Regulation may not yet be robust, but it’s catching up. Those officials responsible for oversight – in the U.S. and abroad – must require a careful, responsible approach from tech companies. AI farming is no longer the Wild West of change, but it’s not the city quite yet.

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Rethinking farms and food in the AI age

Tomorrow’s farmlands will look very similar to those of today. Tomorrow’s farmers, though, will look quite different.

Artificial intelligence is already reshaping agriculture with innovations like driverless tractors, robotic seed-planters, and drone crop sprayers. Such inventions are driving a competition to develop the first farm with equipment that is fully autonomous, perhaps within five years.

This shift toward automation could easily cause worry among those skeptical of technologies with little human touch and especially among those whose jobs get plowed under. AI, in fact, could radically change the current model of farm ownership. Farmers may, for example, lease their equipment because of the high cost of new machines. Manufacturers, meanwhile, will want to track the data of their equipment to both refine their inventions and keep farmers as dependent customers. This raises a question: If data-driven companies take over much of the actual agricultural work, will traditional farmers be a thing of the past? And how will today’s food consumers relate to farming by big data?

There’s reason not to despair. Technological innovation in agriculture solves numerous problems. AI farming promises fewer greenhouse gas emissions and higher efficiency – leading to more, healthier crops. Even though it will likely displace workers, there is already a notable skills gap in the agricultural equipment industry. Further development may open up more jobs and ease the load on overburdened farmers. Thus, when a team of engineers launched what they said was the world’s first autonomous tractor in Britain two years ago, many farmers applauded.

In general, misuse of data by big data firms has given the public cause to question large corporations. Agriculture is no exception. Yet the shift toward high-tech farming comes at a time of higher public awareness. Regulation may not yet be robust, but it’s catching up. Those officials responsible for oversight – in the U.S. and abroad – must require a careful, responsible approach from tech companies. AI farming is no longer the Wild West of change, but it’s not the city quite yet.

Past disruption in other industries provides examples for how to manage this change. Government, consumers, and corporations can ask what kind of agricultural world they want to live in, even before there is a clear view of tech’s consequences. Even with the introduction of bigger, more central farming methods, some farmers are moving in the other direction. A recent Monitor article documented the rise in silvopasture, an age-old farming method that manages grazing, livestock farming, and tree cultivation, which is ranked as the world’s ninth most impactful climate change solution. It represents movement toward the local, to more responsible, personal relationships with the land on which farmers rely. It also signals that, while the agricultural industry as a whole may become more corporate, what will remain are farmers who still tend the earth and reap its fruits in return.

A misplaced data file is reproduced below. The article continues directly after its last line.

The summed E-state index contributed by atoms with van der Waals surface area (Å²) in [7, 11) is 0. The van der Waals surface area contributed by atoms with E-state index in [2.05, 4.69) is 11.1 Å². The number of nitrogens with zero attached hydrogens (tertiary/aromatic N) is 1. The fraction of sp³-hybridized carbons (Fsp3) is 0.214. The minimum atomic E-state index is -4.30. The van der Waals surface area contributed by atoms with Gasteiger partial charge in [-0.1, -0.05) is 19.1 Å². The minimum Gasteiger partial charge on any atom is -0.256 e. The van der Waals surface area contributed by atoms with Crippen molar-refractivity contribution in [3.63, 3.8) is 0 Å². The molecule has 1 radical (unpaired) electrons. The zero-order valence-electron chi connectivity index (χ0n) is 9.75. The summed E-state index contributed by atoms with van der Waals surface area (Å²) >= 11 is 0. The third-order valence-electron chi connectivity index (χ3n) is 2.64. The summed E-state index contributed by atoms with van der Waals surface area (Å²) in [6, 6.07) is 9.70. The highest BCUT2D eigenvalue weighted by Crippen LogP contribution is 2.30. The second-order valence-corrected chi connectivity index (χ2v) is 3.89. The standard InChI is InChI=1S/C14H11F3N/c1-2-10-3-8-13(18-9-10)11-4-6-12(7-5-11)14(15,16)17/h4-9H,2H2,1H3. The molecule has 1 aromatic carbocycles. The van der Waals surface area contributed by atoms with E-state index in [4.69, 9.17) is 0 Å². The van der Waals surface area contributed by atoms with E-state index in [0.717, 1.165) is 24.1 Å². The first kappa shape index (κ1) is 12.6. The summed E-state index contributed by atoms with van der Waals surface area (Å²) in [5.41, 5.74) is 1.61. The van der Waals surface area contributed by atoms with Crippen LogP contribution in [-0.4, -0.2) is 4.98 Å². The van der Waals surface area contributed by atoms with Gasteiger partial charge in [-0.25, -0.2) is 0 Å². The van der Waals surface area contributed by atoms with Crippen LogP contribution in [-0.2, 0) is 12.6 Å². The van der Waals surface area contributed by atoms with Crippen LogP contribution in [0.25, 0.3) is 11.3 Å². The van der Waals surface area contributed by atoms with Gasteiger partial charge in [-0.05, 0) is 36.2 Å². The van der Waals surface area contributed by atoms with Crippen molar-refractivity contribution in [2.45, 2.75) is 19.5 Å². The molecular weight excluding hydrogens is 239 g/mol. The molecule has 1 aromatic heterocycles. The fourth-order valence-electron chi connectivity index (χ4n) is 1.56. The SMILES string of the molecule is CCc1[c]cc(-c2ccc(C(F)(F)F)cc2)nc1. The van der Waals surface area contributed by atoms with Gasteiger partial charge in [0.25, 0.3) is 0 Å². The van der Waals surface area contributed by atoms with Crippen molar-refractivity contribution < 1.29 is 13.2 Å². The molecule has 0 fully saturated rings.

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A Christian Science Perspective

About this feature

Each weekday, the Monitor includes one clearly labeled religious article offering spiritual insight on contemporary issues, including the news. The publication – in its various forms – is produced for anyone who cares about the progress of the human endeavor around the world and seeks news reported with compassion, intelligence, and an essentially constructive lens. For many, that caring has religious roots. For many, it does not. The Monitor has always embraced both audiences. The Monitor is owned by a church – The First Church of Christ, Scientist, in Boston – whose founder was concerned with both the state of the world and the quality of available news.

God’s love leads the way

Steve Ryf
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Each day we can be grateful for the presence of God that leads us forward and fills our hearts with hope and joy.

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God’s love leads the way

Today's Christian Science Perspective audio edition
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Your Spirit consoles us. We’re safe in Your keeping.
When roads are uncharted, Your love shows the way.
Where new hope is springing You fill us with singing;
Your presence delights us with each dawning day.

—Ruth Duck, “Christian Science Hymnal: Hymns 430-603,” No. 593

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Viewfinder

Feeding 5,000

Melanie Stetson Freeman/Staff
Chefs add green peppers to a hot lunch prepared by the nonprofit World Central Kitchen for people affected by Hurricane Dorian on Great Abaco Island, Bahamas. Most people on the island lost everything – homes, cars, and belongings. The island has no electricity, no running water and no grocery store. Click the link below to see more images of their work.
( The illustrations in today's Monitor Daily are by Karen Norris. )
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In Our Next Issue

( December 2nd, 2019 )

Thank you for joining us today. Tomorrow, on Thanksgiving Day in the United States, we’ll be sending you a special holiday edition of the Monitor Daily. Also look for a special edition of the Daily on Friday. The regular Daily will return Monday. 

Monitor Daily Podcast

November 27, 2019